Today’s post is a little different: following on from the excellent reception given to my interview with Nick Brandt, and my current focus on pushing print limits, it is high time we heard from the print master himself – Wesley Wong. I can say plenty about the process, but there are a lot of areas in which is expertise greatly outstrips my own. I also strongly believe that he is an integral part of the artistic process of bringing an image to its final form, and that my print buyers – thank you – would also enjoy meeting the man, albeit virtually. It’s a lengthy discourse as there’s a lot of ground to cover, so the interview will be split into two parts. Read on…
Let’s again start with the simple question of ‘how many of you print’? For those that do, inevitably, your development is going to look something like this:
- Make your first print – marvel at how different it looks to the screen version
- Make larger prints, start to note that the detail still holds and in fact you’ve got much more resolution than you actually need even for the largest prints you’re willing to pay for/ have space to hang
- Pause for a moment and then decide to try making your own prints because it’s cheaper and more convenient
- Buy a home photo inkjet, find that it takes half a dozen tries to get one good print, add up the costs and find that ink and paper will bankrupt you in short order; worse still, lab results are still better
- Stop printing for a while
- Go back to using the lab because your print heads have clogged and the ink has dried up, and it would be cheaper to buy a new printer than replace the cartridges and heads and you really don’t want to go down that route again…
- Find a better lab – assuming you’re not happy with what you’re getting
- Start to wonder what you’re going to do with all of these 24×36” prints; you have rolled up tubes and prints all over your house
- Abandon printing or start selling your prints so you can make more prints
- Start wondering what’s next?
It’s been a little while since I posted any images from Kuala Lumpur; the truth is that I don’t actually shoot that much in my home city these days. Partially it’s because I feel I’ve really plumbed the depths of most parts of the city; partially it’s because I try to keep some potential in reserve for when I have to go out and review a camera – finding new material in a city in which you’ve shot close to 200,000 frames is actually quite tough.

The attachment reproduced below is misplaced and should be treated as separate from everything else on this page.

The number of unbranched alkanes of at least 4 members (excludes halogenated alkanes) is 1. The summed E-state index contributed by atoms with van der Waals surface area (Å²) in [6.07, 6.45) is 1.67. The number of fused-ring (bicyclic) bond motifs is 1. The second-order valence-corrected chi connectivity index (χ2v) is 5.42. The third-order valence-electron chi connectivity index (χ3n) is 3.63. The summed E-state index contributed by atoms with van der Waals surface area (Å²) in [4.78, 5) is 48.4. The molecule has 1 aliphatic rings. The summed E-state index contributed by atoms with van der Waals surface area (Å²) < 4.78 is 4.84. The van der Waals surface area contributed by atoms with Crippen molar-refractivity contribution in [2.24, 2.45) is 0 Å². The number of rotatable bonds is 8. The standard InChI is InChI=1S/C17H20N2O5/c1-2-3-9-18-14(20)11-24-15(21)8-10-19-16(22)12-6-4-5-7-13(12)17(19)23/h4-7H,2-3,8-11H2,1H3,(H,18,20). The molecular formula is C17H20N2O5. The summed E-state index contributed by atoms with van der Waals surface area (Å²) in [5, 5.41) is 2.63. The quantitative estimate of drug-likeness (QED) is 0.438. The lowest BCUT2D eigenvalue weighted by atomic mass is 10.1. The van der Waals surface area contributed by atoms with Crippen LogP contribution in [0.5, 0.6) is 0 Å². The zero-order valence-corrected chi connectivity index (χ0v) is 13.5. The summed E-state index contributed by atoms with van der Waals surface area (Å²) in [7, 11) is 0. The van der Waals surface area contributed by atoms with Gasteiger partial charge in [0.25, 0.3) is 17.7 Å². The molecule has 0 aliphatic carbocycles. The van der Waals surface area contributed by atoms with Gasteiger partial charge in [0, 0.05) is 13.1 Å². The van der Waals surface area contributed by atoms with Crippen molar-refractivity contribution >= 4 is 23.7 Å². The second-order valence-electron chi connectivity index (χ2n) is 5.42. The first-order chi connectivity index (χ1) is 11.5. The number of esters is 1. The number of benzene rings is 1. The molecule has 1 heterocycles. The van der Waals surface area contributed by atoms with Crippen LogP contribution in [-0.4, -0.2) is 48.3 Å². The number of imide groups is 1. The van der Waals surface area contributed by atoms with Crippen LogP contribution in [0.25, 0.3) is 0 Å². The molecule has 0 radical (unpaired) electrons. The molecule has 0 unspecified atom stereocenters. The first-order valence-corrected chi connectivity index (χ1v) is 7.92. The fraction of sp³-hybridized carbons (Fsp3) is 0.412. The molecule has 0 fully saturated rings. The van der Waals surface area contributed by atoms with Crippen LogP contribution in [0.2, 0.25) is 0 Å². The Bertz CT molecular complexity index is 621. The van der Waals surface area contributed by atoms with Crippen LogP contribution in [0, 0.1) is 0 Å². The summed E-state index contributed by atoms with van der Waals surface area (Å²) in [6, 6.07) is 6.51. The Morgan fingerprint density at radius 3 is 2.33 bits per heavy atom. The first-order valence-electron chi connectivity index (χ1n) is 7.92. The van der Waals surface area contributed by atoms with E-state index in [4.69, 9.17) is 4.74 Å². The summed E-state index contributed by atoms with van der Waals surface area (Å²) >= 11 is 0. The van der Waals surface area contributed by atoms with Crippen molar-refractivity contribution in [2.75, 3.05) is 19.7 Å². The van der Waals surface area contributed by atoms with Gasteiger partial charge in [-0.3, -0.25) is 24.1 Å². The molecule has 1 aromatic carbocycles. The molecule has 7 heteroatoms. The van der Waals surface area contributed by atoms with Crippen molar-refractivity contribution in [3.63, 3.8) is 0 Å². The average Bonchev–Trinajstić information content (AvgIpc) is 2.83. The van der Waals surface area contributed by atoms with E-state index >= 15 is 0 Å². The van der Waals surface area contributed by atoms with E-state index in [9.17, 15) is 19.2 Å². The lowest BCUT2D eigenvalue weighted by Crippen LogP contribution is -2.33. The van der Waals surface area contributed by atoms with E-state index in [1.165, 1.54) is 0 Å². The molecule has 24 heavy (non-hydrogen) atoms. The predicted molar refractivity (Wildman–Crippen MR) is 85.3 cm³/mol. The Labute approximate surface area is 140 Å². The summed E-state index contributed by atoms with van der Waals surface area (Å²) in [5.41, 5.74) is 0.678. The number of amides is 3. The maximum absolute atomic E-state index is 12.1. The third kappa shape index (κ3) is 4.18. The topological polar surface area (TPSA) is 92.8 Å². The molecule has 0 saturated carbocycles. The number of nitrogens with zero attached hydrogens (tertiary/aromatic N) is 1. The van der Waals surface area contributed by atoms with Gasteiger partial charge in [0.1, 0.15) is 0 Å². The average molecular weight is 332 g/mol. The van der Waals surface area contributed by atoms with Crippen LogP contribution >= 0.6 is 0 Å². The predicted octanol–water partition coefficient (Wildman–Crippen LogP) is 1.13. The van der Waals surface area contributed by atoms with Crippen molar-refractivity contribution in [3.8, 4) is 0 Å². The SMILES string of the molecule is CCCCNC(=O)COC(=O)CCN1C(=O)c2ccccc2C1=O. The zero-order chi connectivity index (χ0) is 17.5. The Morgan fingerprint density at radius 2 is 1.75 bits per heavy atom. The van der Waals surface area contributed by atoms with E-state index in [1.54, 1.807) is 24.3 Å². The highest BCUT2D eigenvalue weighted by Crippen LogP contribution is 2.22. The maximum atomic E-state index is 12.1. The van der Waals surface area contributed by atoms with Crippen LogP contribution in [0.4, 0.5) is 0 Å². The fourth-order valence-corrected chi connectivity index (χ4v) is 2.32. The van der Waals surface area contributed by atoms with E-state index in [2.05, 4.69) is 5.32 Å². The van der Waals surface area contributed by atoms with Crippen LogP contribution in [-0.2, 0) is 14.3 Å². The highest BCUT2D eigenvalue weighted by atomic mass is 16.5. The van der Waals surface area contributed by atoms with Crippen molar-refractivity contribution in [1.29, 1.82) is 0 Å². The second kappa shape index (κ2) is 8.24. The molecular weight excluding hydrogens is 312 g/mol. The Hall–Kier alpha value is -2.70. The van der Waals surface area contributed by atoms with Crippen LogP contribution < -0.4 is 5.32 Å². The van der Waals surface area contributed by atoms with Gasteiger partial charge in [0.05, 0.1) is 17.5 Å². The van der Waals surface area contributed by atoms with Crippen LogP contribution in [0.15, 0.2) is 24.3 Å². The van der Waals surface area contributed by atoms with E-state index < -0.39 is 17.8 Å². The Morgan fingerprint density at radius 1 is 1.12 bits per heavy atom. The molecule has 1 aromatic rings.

Here’s an interesting question: why is one’s yield (or keeper) rate so much higher with film than digital? Let’s take the stats from my excursion to Europe, and keeping in mind I apply the same quality thresholds to both film and digital:
Ricoh GR, single shot: 137/1795, for a 7.6% yield.
Olympus OM-D, mostly single shot, some burst: 54/2370, for a 2.4% yield.
Hasselblad with B&W film (Fuji Acros 100): 76/168 (14 rolls), for a 45% yield.
Hasselblad with slide film (Fuji Provia 100F): 28/60 (5 rolls), for a 47% yield.
Digital overall: 191/4165, for a 4.6% yield.
Film overall: 104/228, for a 46% yield.
That’s ten times higher. What gives?
It’s been a long, long time since I last shot slide film. 2006, to be exact; I stopped for two reasons: one, I was shooting (and developing) through about a third of my pay every month in film; secondly, scanning was beginning to take up all of my spare waking hours. And even then, I was never that happy with the results. But then, every so often – and I was a much, much worse photographer back then (not that I’m that good now, mind you) – you’d get one slide back that was so immersive, so detailed, so crisp that it was like peering into a little world of its own. And then you’d feel the itch to do it all over again. Sometimes this would happen a few times per roll, and then you were well and truly done for.
And now for something a little different – what if I took the abstraction of man to the next logical step? The idea of a person, not the specific individual? What interests me is the way man interacts with his environment, leaves his mark, but is ultimately temporal; more so in modern society where the multitudes of us land up mostly being nameless, faceless and somewhat commoditized. What does generic man look like in native habitat? I’m sure it’s soulless, clinical and a little cold, but hey, I can’t help it if that’s the way I see the world sometimes.
Not to flog a dead horse, but I want to pick up from where the one of the earlier articles hinted and left off: the topic of ‘soul’ in street photography, and what that means in terms the increasingly grey ethical area for photographers. There are also legal implications involved, and we’ll discuss those in passing – individual territories have different regulations, so it’s really in your best interests to check before shooting.
Over the last couple of years, I’ve noticed that there are a few subjects that tend to be universally attractive to a wide audience – and I’m not referring to cats, bikinis or brick walls (or strange combinations of all three). They tend to be of the type clouds, water, trees, fireworks etc. I’d like to explore that a bit more in today’s article.
I have a theory as to why we as a species seem to be universally attracted to things like clouds, fireworks, water, trees and flowers; that will be the subject of a much longer philosophical elucidation soon, but in the meantime, consider what all of these objects have in common. For today, just enjoy the clouds and their endless variety.
A couple of my students have just graduated from my Email School of Photography, which means there are two slots that have just opened up. Details continue after the jump. The current student and alumni pool is 150+ strong; additional testimonials on my teaching can be found at the bottom of this page. First come first served, so if please send me an email if you’re interested. Thanks! MT